According to Harrison, a big increase in class sizes among the youngest students would be especially damaging.
In NC, classrooms in grades kindergarten through third grade can have no more than 24 students, 29 students in grades four through nine and 32 students in grades ten through twelve.
Harrison admits some class size increases are inevitable, but believes classrooms for the youngest students should be spared.
He suggests lawmakers follow Governor Beverly Perdue's budget plan and raise taxes on tobacco and alcohol.
"I think they need to look seriously at the sin tax," Harrison said.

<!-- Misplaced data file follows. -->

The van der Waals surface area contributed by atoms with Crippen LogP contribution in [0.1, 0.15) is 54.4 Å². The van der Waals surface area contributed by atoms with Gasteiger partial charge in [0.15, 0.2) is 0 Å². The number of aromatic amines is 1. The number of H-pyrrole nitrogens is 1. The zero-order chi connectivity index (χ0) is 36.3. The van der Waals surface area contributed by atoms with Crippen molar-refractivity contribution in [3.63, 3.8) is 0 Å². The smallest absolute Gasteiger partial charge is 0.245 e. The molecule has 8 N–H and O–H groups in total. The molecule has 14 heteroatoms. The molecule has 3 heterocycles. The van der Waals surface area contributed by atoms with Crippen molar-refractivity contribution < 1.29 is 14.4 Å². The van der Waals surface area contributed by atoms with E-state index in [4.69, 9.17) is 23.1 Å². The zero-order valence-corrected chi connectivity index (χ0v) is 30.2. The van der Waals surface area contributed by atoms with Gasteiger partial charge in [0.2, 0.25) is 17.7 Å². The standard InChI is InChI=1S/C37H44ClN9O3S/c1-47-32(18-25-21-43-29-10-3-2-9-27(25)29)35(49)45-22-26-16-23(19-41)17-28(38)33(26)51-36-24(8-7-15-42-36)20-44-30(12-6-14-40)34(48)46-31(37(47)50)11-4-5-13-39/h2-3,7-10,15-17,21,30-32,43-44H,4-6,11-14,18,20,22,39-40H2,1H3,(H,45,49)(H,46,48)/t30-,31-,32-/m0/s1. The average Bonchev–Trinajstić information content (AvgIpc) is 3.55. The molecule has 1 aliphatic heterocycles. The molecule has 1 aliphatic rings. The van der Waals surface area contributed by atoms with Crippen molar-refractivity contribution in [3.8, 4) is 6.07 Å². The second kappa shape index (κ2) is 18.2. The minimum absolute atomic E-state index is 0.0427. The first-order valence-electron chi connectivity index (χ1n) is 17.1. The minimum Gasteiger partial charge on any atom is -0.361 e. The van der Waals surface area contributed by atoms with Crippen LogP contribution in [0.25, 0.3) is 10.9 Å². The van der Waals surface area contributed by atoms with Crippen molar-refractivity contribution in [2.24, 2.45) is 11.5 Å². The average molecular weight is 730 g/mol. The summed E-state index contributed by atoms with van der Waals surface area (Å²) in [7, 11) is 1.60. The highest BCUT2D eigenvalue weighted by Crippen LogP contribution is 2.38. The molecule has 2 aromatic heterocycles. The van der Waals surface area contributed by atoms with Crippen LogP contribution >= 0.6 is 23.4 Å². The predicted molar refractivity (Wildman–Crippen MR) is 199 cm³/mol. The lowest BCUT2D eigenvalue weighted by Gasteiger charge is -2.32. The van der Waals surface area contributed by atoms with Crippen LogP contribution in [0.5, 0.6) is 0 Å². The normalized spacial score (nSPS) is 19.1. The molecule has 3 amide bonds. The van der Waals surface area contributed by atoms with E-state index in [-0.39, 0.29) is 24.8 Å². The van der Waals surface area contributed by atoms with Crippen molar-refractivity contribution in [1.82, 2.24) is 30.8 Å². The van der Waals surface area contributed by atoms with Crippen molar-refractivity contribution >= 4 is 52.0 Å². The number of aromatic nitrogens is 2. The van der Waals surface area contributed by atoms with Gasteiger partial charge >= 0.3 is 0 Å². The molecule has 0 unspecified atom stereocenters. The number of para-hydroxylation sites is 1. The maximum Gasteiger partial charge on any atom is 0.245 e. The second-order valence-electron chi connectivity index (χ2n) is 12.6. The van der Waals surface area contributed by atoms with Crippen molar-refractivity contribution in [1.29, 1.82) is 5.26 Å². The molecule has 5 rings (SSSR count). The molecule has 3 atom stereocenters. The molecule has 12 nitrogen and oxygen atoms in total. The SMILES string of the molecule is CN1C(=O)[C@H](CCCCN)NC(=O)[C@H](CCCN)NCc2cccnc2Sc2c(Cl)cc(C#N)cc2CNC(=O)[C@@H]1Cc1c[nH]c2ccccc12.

Budget writers in the NC State House of Representatives may be listening. They have not opened the door to any tax hike until now.
"I'm not sure that we're going to be able to stick to that no tax increase, due to the fact that we don't have any reserves at all," Rep. Mickey Michaux, D-Durham said.
Some parents, like Noelle Thomas, a mother of five, agree with higher sin taxes to spare schools.
"I would raise a tobacco tax before I would raise education," Thomas said.
But Harrison even suggests a sales tax increase for a limited period of time. Without the tax increase, Harrison said student learning will suffer.
Even with his pleas, there is still a push to increase class sizes. Some estimate adding one child to every classroom saves about $160 million a year.